The Pension Benefit Guaranty Corporation (PBGC) has proposed new rules to govern the merger of troubled multi-employer pension plans. The PBGC has authority under the Multiemployer Pension Reform Act (MPRA),
to support mergers if it benefits the failing plan without harming the stronger plan. In addition, PBGC can provide funding to promote a merger if it is needed to help plans avoid insolvency. Mergers help reduce administrative costs and increase pension security.
The MPRA was an attempt by Congress to provide PBGC better tools to deal with the growing issue of pension insolvency. The proposed rule is a logical interpretation of the MPRA giving reasonable options to troubled multiemployer pension plans.
The proposed rule provides guidance for requesting help in a merger. PBGC can provide financial assistance, technical assistance, and mediation. Also, the rule provides an informal avenue for multiemployer plan sponsors to explore merger discussions with the PBGC before filing a formal request. Finally, the proposed rule allows plan sponsors to apply for both benefit suspensions under the MPRA and a merger under the statute. The PBGC realizes that pension insolvency is not a zero-sum endeavor stating, “some plans may need both benefit suspensions and a financial assistance merger to become or remain solvent.”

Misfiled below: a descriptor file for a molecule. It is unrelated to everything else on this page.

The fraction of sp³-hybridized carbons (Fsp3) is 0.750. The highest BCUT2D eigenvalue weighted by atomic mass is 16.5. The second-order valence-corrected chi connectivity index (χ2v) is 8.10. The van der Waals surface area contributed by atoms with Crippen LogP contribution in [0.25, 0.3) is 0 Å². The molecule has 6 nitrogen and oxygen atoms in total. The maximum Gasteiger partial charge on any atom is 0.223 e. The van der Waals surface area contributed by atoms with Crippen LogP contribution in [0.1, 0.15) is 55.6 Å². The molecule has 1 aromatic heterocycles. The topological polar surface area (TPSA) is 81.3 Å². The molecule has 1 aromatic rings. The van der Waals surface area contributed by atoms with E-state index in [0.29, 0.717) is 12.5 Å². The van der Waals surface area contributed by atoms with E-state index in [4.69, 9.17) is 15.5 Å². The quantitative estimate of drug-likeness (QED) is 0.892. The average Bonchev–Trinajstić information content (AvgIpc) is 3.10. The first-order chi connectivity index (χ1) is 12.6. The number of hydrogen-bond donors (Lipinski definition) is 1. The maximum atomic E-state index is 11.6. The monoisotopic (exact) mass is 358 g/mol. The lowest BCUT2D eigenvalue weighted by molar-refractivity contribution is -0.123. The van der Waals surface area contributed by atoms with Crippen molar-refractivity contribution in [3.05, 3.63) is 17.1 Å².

The proposed rule was published in the Federal Register on June 6. The deadline for submitting comments is Aug. 5.
Although the proposed rule is a commonsense step to facilitate pension mergers, many are still in precarious positions. The most prominent in the Central States fund whose emergency rescue plan was denied by the Department of the Treasury on May 6, 2016.
The Treasury Department found several issues with the methods Central States used in notifications to participants and in their proposal to cut benefits and reestablish financial stability. Central States has announced that it will run out of money by 2025. As of the end of last year, the fund showed $16.8 billion in assets and $35 billion in retiree obligations. This is a 48% funding ratio. That’s bad news because the average funding ratio for PBGC multiemployer plans in the construction industry was 44%.
Most experts believe that government action is the only way Central States will avoid bankruptcy. However, given the national political scene this is unlikely, instead they are getting creative to cover the costs. For example, many employers have been exiting the plan due to its predicament. Central States has increase the amount collected in withdrawal liability, the fee an employer pays to exit the plan. Also Central States offers a Hybrid method where employers pay the withdrawal fee and remain in the plan, but are free from incurring any additional liability.